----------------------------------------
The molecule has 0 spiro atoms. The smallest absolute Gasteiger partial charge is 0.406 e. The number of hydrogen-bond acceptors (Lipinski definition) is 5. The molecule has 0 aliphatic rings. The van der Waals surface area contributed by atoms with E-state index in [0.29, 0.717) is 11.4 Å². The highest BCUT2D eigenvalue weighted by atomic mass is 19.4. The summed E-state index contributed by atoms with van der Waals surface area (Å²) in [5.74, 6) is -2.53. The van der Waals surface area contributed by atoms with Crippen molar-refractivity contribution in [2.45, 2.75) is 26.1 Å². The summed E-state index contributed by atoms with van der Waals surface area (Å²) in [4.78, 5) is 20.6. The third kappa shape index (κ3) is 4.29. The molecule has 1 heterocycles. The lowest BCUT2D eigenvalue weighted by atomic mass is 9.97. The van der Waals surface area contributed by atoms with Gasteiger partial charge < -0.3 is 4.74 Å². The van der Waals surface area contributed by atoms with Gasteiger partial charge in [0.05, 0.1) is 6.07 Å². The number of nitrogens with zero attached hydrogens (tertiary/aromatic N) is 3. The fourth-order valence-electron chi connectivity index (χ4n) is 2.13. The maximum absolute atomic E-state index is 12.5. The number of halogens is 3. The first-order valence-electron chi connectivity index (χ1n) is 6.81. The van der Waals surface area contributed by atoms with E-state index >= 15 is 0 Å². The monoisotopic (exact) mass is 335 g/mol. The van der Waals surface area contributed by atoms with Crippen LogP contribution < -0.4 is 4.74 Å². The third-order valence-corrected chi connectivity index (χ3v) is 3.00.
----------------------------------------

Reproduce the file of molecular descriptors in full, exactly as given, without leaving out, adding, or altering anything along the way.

The molecule has 0 spiro atoms. The smallest absolute Gasteiger partial charge is 0.406 e. The number of hydrogen-bond acceptors (Lipinski definition) is 5. The molecule has 0 aliphatic rings. The van der Waals surface area contributed by atoms with E-state index in [0.29, 0.717) is 11.4 Å². The highest BCUT2D eigenvalue weighted by atomic mass is 19.4. The summed E-state index contributed by atoms with van der Waals surface area (Å²) in [5.74, 6) is -2.53. The van der Waals surface area contributed by atoms with Crippen molar-refractivity contribution in [2.45, 2.75) is 26.1 Å². The summed E-state index contributed by atoms with van der Waals surface area (Å²) in [4.78, 5) is 20.6. The third kappa shape index (κ3) is 4.29. The molecule has 1 heterocycles. The lowest BCUT2D eigenvalue weighted by atomic mass is 9.97. The van der Waals surface area contributed by atoms with Gasteiger partial charge < -0.3 is 4.74 Å². The van der Waals surface area contributed by atoms with Gasteiger partial charge in [0.05, 0.1) is 6.07 Å². The number of nitrogens with zero attached hydrogens (tertiary/aromatic N) is 3. The fourth-order valence-electron chi connectivity index (χ4n) is 2.13. The maximum absolute atomic E-state index is 12.5. The number of halogens is 3. The first-order valence-electron chi connectivity index (χ1n) is 6.81. The van der Waals surface area contributed by atoms with E-state index >= 15 is 0 Å². The monoisotopic (exact) mass is 335 g/mol. The van der Waals surface area contributed by atoms with Crippen LogP contribution < -0.4 is 4.74 Å². The third-order valence-corrected chi connectivity index (χ3v) is 3.00.